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Spokane, Washington  Est. May 19, 1883

No cuts for VA hospitals in Spokane and Walla Walla after proposal blocked by lawmakers including Tester, Murray

The Mann-Grandstaff Veterans Affairs Medical Center in northwest Spokane.  (COLIN MULVANY/THE SPOKESMAN-REVIEW)

WASHINGTON – A proposal to cut services at Department of Veterans Affairs hospitals in Spokane and Walla Walla appears dead after a bipartisan group of senators withdrew their support last week.

The group of senators – including Democrats Patty Murray of Washington and Jon Tester of Montana, who chairs the Senate VA Committee – announced June 27 they would block the VA’s Asset and Infrastructure Review Commission process, an effort mandated by the Trump administration’s signature veterans bill to downsize the department’s nationwide network of clinics and hospitals.

As part of that process, VA Secretary Denis McDonough issued a set of recommendations in March that would have downsized Walla Walla’s VA hospital and ended inpatient services at Mann-Grandstaff VA Medical Center in Spokane, effectively turning the hospital into a clinic that would need to refer patients to non-VA hospitals for serious problems. Across the United States, the proposal would have closed or completely rebuilt dozens of hospitals while building 14 new ones.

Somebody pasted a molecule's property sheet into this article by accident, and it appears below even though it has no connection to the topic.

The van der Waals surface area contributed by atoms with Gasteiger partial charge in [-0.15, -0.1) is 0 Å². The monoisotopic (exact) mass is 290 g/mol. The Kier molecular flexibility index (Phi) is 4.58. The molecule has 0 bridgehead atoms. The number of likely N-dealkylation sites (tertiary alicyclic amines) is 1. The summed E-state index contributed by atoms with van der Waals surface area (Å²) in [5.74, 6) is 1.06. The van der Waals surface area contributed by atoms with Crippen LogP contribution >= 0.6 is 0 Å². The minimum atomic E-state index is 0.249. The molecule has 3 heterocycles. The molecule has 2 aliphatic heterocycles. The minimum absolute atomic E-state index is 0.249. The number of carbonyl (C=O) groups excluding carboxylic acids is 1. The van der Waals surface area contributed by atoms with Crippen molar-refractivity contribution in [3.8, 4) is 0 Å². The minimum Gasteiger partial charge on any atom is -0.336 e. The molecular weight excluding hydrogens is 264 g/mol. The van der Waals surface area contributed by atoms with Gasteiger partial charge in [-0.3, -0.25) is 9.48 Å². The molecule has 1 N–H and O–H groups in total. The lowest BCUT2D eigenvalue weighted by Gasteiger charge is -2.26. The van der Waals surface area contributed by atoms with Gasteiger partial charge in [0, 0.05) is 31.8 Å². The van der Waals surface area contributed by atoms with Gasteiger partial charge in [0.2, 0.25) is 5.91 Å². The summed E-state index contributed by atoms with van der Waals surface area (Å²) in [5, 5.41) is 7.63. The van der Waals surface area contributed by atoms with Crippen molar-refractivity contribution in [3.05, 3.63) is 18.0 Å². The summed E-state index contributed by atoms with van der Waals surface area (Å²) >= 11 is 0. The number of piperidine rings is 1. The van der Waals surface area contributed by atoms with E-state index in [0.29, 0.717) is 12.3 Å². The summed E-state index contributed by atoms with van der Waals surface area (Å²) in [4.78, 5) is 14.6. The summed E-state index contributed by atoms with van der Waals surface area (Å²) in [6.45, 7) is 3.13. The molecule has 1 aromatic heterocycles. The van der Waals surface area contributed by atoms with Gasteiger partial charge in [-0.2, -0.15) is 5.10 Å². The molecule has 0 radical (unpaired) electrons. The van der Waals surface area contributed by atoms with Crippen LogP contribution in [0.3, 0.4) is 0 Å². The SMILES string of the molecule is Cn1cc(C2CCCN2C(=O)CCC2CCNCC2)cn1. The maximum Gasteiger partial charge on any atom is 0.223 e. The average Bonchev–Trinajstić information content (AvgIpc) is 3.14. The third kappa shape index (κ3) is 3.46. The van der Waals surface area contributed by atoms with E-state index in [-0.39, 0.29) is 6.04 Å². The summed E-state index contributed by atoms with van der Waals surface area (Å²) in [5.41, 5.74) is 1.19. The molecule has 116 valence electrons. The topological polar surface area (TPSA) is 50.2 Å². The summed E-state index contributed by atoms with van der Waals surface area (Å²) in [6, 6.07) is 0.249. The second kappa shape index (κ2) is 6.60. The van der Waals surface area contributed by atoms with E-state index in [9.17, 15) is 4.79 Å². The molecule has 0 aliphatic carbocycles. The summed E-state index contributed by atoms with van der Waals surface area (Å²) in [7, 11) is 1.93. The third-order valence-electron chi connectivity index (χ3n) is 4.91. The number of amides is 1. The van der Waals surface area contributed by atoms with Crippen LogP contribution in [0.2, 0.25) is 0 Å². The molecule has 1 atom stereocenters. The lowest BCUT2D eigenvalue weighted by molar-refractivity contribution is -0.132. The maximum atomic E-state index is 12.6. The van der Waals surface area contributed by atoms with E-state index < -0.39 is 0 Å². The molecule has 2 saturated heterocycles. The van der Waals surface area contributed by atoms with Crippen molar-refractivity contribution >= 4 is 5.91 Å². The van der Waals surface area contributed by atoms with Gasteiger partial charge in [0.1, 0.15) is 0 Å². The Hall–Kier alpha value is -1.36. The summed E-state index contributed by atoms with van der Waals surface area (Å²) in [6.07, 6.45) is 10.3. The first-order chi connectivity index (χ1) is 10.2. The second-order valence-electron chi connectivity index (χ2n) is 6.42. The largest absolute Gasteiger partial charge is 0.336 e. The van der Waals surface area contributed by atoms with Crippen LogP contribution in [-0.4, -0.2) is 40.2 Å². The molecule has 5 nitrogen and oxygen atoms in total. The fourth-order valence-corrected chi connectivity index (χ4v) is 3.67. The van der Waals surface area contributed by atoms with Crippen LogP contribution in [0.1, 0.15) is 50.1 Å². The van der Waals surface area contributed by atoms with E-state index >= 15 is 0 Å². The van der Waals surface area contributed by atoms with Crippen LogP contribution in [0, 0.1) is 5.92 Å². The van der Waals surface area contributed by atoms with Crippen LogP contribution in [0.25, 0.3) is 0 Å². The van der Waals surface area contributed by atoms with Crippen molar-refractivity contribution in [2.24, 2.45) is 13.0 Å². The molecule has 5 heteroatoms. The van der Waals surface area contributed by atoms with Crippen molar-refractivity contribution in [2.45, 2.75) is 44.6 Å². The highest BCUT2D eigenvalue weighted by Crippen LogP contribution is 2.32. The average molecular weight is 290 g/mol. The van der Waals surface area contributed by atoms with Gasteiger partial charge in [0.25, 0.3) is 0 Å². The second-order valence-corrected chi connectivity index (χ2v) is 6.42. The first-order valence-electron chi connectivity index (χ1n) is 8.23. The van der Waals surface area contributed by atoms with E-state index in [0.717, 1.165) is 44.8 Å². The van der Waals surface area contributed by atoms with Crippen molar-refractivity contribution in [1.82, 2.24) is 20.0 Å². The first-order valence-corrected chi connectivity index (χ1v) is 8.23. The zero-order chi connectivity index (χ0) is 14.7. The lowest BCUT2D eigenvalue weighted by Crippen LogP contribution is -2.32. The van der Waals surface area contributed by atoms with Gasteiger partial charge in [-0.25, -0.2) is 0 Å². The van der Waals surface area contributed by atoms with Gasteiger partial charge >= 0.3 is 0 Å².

“As Senators, we share a commitment to expanding and strengthening modern VA infrastructure in a way that upholds our obligations to America’s veterans,” the group wrote in a letter to McDonough, adding that the VA chief’s recommendations “are not reflective of that goal, and would put veterans in both rural and urban areas at a disadvantage, which is why we are announcing that this process does not have our support and will not move forward.”

The group includes several Republicans, among them Sen. Steve Daines of Montana and both senators from South Dakota, Mike Rounds and John Thune. The top GOP member on the VA Committee, Sen. Jerry Moran of Kansas, notably did not sign the letter.

The process has drawn criticism from Democrats and Republicans alike, spurred by local veterans who feared losing services they need. McDonough has also acknowledged that his recommendations were based on outdated data that didn’t adequately take account of the impact of the COVID-19 pandemic.

Rep. Cathy McMorris Rodgers, R-Wash., sent her own letter to McDonough on June 30 to express her opposition to the process.

“I’ve said from the start that reducing or eliminating care options at the Spokane and Walla Walla VAs would be a disservice to the men and women in our communities who sacrificed so much for our country,” she said in a statement. “Stopping the AIR commission in its tracks was the first step in preventing their misguided recommendations from moving forward, but our work is far from over.”

McMorris Rodgers went on to say she would oppose any other VA restructuring effort that would take services away from Inland Northwest veterans, but it’s unclear if and how McDonough will propose a different approach to modernizing the department’s aging infrastructure.